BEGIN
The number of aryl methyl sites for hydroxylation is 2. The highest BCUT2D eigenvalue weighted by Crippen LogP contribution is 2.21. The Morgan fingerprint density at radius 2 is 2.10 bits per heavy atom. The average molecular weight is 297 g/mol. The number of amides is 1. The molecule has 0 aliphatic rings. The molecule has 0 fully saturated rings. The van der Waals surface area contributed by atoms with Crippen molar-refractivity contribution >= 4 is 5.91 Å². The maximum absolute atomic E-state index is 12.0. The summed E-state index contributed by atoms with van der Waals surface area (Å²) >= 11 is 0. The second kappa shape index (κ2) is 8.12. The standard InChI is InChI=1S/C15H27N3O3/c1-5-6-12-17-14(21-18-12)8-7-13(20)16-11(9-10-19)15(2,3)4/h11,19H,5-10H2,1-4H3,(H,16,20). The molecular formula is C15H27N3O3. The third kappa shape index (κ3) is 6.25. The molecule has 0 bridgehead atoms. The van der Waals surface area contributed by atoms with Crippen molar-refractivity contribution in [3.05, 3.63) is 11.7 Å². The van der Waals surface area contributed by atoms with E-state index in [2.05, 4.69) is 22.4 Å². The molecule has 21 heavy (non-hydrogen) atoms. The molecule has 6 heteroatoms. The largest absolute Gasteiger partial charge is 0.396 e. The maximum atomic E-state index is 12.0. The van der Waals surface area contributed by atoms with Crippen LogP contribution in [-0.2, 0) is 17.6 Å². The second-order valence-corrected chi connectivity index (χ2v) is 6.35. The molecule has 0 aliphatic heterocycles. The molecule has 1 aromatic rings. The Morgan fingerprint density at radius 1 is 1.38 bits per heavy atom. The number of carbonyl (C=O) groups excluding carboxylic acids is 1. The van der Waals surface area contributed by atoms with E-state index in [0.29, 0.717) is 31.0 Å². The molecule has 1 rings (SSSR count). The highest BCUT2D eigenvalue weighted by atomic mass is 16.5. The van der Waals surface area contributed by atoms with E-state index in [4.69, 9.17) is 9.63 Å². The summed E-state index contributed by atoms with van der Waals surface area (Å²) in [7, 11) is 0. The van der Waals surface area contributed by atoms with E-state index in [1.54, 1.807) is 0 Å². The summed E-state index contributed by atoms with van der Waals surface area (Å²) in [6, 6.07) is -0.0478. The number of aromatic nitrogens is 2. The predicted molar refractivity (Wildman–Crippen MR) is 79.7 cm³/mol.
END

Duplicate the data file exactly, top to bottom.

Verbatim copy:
The number of aryl methyl sites for hydroxylation is 2. The highest BCUT2D eigenvalue weighted by Crippen LogP contribution is 2.21. The Morgan fingerprint density at radius 2 is 2.10 bits per heavy atom. The average molecular weight is 297 g/mol. The number of amides is 1. The molecule has 0 aliphatic rings. The molecule has 0 fully saturated rings. The van der Waals surface area contributed by atoms with Crippen molar-refractivity contribution >= 4 is 5.91 Å². The maximum absolute atomic E-state index is 12.0. The summed E-state index contributed by atoms with van der Waals surface area (Å²) >= 11 is 0. The second kappa shape index (κ2) is 8.12. The standard InChI is InChI=1S/C15H27N3O3/c1-5-6-12-17-14(21-18-12)8-7-13(20)16-11(9-10-19)15(2,3)4/h11,19H,5-10H2,1-4H3,(H,16,20). The molecular formula is C15H27N3O3. The third kappa shape index (κ3) is 6.25. The molecule has 0 bridgehead atoms. The van der Waals surface area contributed by atoms with Crippen molar-refractivity contribution in [3.05, 3.63) is 11.7 Å². The van der Waals surface area contributed by atoms with E-state index in [2.05, 4.69) is 22.4 Å². The molecule has 21 heavy (non-hydrogen) atoms. The molecule has 6 heteroatoms. The largest absolute Gasteiger partial charge is 0.396 e. The maximum atomic E-state index is 12.0. The van der Waals surface area contributed by atoms with Crippen LogP contribution in [-0.2, 0) is 17.6 Å². The second-order valence-corrected chi connectivity index (χ2v) is 6.35. The molecule has 0 aliphatic heterocycles. The molecule has 1 aromatic rings. The Morgan fingerprint density at radius 1 is 1.38 bits per heavy atom. The number of carbonyl (C=O) groups excluding carboxylic acids is 1. The van der Waals surface area contributed by atoms with E-state index in [0.29, 0.717) is 31.0 Å². The molecule has 1 rings (SSSR count). The highest BCUT2D eigenvalue weighted by atomic mass is 16.5. The van der Waals surface area contributed by atoms with E-state index in [4.69, 9.17) is 9.63 Å². The summed E-state index contributed by atoms with van der Waals surface area (Å²) in [7, 11) is 0. The van der Waals surface area contributed by atoms with E-state index in [1.54, 1.807) is 0 Å². The summed E-state index contributed by atoms with van der Waals surface area (Å²) in [6, 6.07) is -0.0478. The number of aromatic nitrogens is 2. The predicted molar refractivity (Wildman–Crippen MR) is 79.7 cm³/mol.